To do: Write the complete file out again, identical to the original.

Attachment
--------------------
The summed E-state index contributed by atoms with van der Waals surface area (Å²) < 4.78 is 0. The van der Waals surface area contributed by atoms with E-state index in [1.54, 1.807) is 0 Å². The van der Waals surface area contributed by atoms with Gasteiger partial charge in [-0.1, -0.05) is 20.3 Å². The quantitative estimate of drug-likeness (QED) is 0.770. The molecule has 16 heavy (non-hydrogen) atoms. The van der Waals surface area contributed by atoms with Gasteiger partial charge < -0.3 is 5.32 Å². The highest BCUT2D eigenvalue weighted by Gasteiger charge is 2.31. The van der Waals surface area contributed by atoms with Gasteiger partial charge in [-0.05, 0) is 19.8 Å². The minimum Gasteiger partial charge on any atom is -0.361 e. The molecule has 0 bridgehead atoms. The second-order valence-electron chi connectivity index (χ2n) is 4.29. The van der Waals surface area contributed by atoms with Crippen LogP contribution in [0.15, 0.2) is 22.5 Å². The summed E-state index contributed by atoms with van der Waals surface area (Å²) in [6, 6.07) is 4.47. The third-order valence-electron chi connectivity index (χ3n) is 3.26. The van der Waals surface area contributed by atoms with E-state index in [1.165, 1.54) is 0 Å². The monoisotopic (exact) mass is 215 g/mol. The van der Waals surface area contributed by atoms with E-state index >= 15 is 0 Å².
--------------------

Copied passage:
The summed E-state index contributed by atoms with van der Waals surface area (Å²) < 4.78 is 0. The van der Waals surface area contributed by atoms with E-state index in [1.54, 1.807) is 0 Å². The van der Waals surface area contributed by atoms with Gasteiger partial charge in [-0.1, -0.05) is 20.3 Å². The quantitative estimate of drug-likeness (QED) is 0.770. The molecule has 16 heavy (non-hydrogen) atoms. The van der Waals surface area contributed by atoms with Gasteiger partial charge < -0.3 is 5.32 Å². The highest BCUT2D eigenvalue weighted by Gasteiger charge is 2.31. The van der Waals surface area contributed by atoms with Gasteiger partial charge in [-0.05, 0) is 19.8 Å². The minimum Gasteiger partial charge on any atom is -0.361 e. The molecule has 0 bridgehead atoms. The second-order valence-electron chi connectivity index (χ2n) is 4.29. The van der Waals surface area contributed by atoms with Crippen LogP contribution in [0.15, 0.2) is 22.5 Å². The summed E-state index contributed by atoms with van der Waals surface area (Å²) in [6, 6.07) is 4.47. The third-order valence-electron chi connectivity index (χ3n) is 3.26. The van der Waals surface area contributed by atoms with E-state index in [1.165, 1.54) is 0 Å². The monoisotopic (exact) mass is 215 g/mol. The van der Waals surface area contributed by atoms with E-state index >= 15 is 0 Å².